The endless threnody for Nelson Mandela continues to make the front pages for yet another day and this I hope justifies me in writing about him again.
I admit I feel a certain desire to deride Mandela just to show we still have some degree of
freedom left. The ludicrous Mandela cult is linked to this dreadful thing which is taking over the Western world. It's like an invasion by aliens.
Still, Mandela was in many ways admirable and is not responsible for most of the bad things that have happened to South Africa since he came out of the jug. They would have happened without him, when whites ceded power. Let us hope things do not get worse, though they may well do. It was inevitable, sooner or later, that whites would cede power. This is why De Klerk did.
Ian Smith put it best. He said
'I was right about Mugabe but wrong about Mandela'.
(Is is significant that Mugabe was educated by Jesuits and Mandela by Methodists? It is in Cookstown, Co. Tyrone, anyhow. Mandela might have been a Marxist but he was a Protestant Marxist.)
F.W . Klerk comes out of it all best, I think, Mandela very well but the apartheid regime deserves credit too. Unlikeable though the National Party were they saved South Africans, of all races, from Communism. F.W. Klerk in today's Times gave some of the credit for avoiding civil war to Margaret Thatcher. I think this is fair.
This article by the (former?) Trotskyite Brendan O' Neil, describes how the ANC were taken by surprise by the township violence that started in 1976. In fact if the role of the ANC was to tame the angry young black men this is to the ANC's credit. The ANC is often blamed by right-wingers for the horrific 'necklacings' and other killings and torture that took place in the 1980s but they are fingering the wrong people. The ANC leaders believed in violence in theory, but were not instigators of it or even prepared for it.
I was particularly struck by this passage:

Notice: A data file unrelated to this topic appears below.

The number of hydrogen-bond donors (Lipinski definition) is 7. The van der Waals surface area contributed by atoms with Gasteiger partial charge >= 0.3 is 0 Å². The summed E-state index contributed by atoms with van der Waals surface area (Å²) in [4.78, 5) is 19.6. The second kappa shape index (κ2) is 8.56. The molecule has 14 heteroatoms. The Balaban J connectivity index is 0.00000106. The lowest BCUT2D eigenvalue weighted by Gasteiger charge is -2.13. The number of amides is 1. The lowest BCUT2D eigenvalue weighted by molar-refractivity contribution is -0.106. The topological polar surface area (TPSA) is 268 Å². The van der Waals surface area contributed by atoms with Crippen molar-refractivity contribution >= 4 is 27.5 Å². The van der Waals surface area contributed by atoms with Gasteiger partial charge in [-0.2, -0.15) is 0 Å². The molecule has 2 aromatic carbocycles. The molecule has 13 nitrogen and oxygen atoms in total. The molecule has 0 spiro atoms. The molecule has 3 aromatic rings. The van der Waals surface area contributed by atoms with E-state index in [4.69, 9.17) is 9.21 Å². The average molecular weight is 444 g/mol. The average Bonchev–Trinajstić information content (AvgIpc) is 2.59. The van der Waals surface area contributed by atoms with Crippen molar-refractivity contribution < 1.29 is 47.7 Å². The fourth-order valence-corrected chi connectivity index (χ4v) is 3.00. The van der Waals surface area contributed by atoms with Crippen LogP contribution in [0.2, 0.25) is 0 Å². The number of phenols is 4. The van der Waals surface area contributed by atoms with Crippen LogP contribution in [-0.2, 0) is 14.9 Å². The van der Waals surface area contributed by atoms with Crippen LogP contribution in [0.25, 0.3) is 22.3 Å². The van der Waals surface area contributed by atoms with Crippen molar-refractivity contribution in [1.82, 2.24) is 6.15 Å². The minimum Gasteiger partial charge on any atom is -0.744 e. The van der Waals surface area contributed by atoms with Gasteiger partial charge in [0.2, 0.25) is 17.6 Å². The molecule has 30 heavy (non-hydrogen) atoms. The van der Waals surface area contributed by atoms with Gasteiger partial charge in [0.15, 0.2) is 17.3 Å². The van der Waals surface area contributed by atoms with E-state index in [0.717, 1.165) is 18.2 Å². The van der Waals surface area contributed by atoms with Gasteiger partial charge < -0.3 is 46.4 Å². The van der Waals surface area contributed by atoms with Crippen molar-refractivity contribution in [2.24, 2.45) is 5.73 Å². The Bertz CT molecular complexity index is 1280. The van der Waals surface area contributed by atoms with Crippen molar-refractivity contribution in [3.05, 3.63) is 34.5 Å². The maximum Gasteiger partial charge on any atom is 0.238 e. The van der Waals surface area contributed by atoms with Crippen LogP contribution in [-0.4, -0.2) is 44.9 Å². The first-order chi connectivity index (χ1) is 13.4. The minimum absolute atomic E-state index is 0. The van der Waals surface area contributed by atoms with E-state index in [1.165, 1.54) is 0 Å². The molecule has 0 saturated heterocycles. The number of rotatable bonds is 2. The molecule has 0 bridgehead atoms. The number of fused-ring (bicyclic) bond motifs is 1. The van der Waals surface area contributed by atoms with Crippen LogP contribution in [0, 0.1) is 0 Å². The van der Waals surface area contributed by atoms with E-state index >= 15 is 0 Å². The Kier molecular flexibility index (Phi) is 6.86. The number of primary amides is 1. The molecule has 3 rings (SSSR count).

The youthful Black Consciousness movement, as it called itself, was centred around university campuses and was also influential among black schoolchildren and teenagers. Its spokespeople were individuals like Stephen Biko, a radical student union and community activist whose contempt for white liberals who pitied oppressed blacks immediately set him apart from the ANC old guard. (Biko would be murdered by Apartheid prison guards in 1977.) As Alistair Kee argues in his essay, ‘Redemption of the Poor: South Africa’, these radical black students of the early 1970s launched a critique not only of ‘liberal white analysis’, but also of ‘the analysis of the ANC’ (1). They were anti-reform, anti-assimilation and impatient. Mandela’s shock at the radicalism of this new cohort of agitated black youth was summed up by his response to the ‘insolence’ their leaders displayed when they were sent to Robben Island in the 1970s: ‘These fellows refused to conform to even basic prison regulations’, he wrote. Asked to remove his cap in the presence of a prison officer, one Black Consciousness leader respond: ‘What for?’ Mandela was shocked: ‘I could hardly believe what I had just heard. It was a revolutionary question: “What for?”’
It has been the fate of many radicals, from Cromwell to Lloyd George and Ramsay Macdonald, to end up conservatives. Even the Communist Tito in his later years slightly resembled the Emperor Francis Joseph, in whose army he had once been enrolled as a private. If Mandela ended up as a curiously conservative figure, that is something truly worth celebrating.